When a new shoot displays different characteristics to the parent plant, those new shoots are called sports. If you see something desirable in the mutation, it is suggested that you tie a ribbon around that stem to see if it continues to grow in the mutated way or whether the original apparent mutation was just weather related. If the mutation continues to repeat itself in a desirable way, you can try to root the cutting from that shoot to see if it continues to grow in its new form. If it continues to repeat itself, the sport can be cultivated to make a new variation of the plant.
Many rose sports are stable, but others are not, often reverting back to the characteristics of the parent plant. In speaking some years ago with hybridizer Dennis Bridges at his nursery in North Carolina called Bridges Roses (now closed), he opined that he didn't consider a rose to be a stable sport until it had repeated for eight generations.
That being said, there are good sports and bad sports. Not every genetic mutation produces a desirable rose. In speaking with successful Bakersfield hybridizer Jim Sproul, he noted that most sports take on all of the bad qualities of the parent plant and few of the good. More often than not, most sports are not as good or healthy as the parent plant. There a few sports that are actually better (Dona Martin, sport of Randy Scott is an excellent example), but those sports are rare. 'Alisha' is not better than its parent plant, Marriotta, but it is easily as good.
For clarification on the mystery of the origins of 'Alisha', I sought out advice from ARS Vice President Bob Martin and the generally acknowledged "King of Sports", Peter Alonso. Peter has discovered more sports than anyone I know, and Bob says that it is because he is simply more observant than other people. Peter began his response by giving a big "thank you" to the great friend of the rose world, the late James Delahanty, who made it possible for rosarians to grow the miniature roses 'Alisha' and Lavender Spoon.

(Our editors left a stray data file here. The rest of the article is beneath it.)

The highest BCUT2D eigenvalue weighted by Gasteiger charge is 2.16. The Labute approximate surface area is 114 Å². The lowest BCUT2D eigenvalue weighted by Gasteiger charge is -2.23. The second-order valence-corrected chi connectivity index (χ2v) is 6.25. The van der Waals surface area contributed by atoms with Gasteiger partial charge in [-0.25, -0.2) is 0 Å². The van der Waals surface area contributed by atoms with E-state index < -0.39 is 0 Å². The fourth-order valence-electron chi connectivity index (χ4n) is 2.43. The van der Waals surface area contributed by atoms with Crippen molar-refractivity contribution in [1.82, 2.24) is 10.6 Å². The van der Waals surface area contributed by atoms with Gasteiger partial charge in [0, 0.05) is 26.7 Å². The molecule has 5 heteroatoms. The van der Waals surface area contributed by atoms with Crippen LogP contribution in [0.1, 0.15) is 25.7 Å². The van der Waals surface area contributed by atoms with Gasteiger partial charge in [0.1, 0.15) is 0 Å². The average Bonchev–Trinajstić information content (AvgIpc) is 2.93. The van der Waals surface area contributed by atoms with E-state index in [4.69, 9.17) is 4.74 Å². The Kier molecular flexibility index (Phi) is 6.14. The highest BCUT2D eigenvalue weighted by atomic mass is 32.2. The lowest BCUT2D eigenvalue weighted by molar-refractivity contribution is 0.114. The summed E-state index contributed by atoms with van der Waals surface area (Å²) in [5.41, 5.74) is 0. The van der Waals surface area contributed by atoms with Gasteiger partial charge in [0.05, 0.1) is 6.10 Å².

Peter notes, "Without him, we would not have the pleasure of growing both fine mini roses. Somehow James got them from Ray Spooner before or after Ray passed away. Ray's passing resulted in the closure of Oregon Miniature Rose Nursery." Peter refers here to Raymond A. Spooner of Beaverton, Oregon, who owned Oregon Miniature Roses until his death at age 66 on September 23, 1997. (LEFT: 'Alisha' spray by Bob Martin)
Peter likes 'Alisha' very much. He advised that he obtained cuttings from James Delahanty and then shared cuttings with Vernon Rickard at Almost Heaven Roses in North Carolina. Vernon made the rose commercially available until he passed away in July of 2010 and the nursery subsequently closed.
As for the parentage of 'Alisha', Peter opined, "I believe it is really a sport of Marriotta and not Marriotta x Seedling as registered. I recall my 'Alisha' had flowers reverting back to dark pink color. Back then when you registered a rose it was confusing where to note sports. I think the person (his son I think) who registered it for Ray just listed it as Marriotta x Seedling to be done with registering it."
Eager for another highly educated opinion, I followed up with the very knowledgeable Bob Martin, who advised, "I am reasonably certain that Peter is right and that 'Alisha' is a sport of Marriotta. That is how I listed it when it was in Horizon Roses, and that is how I have described it over the years. I am aware that the Modern Roses 12 has it listed as Marriotta x seedling. That is because it was registered that way. Peter’s explanation of how that came to be is probable." Bob's views are based on the following, which he shared with me: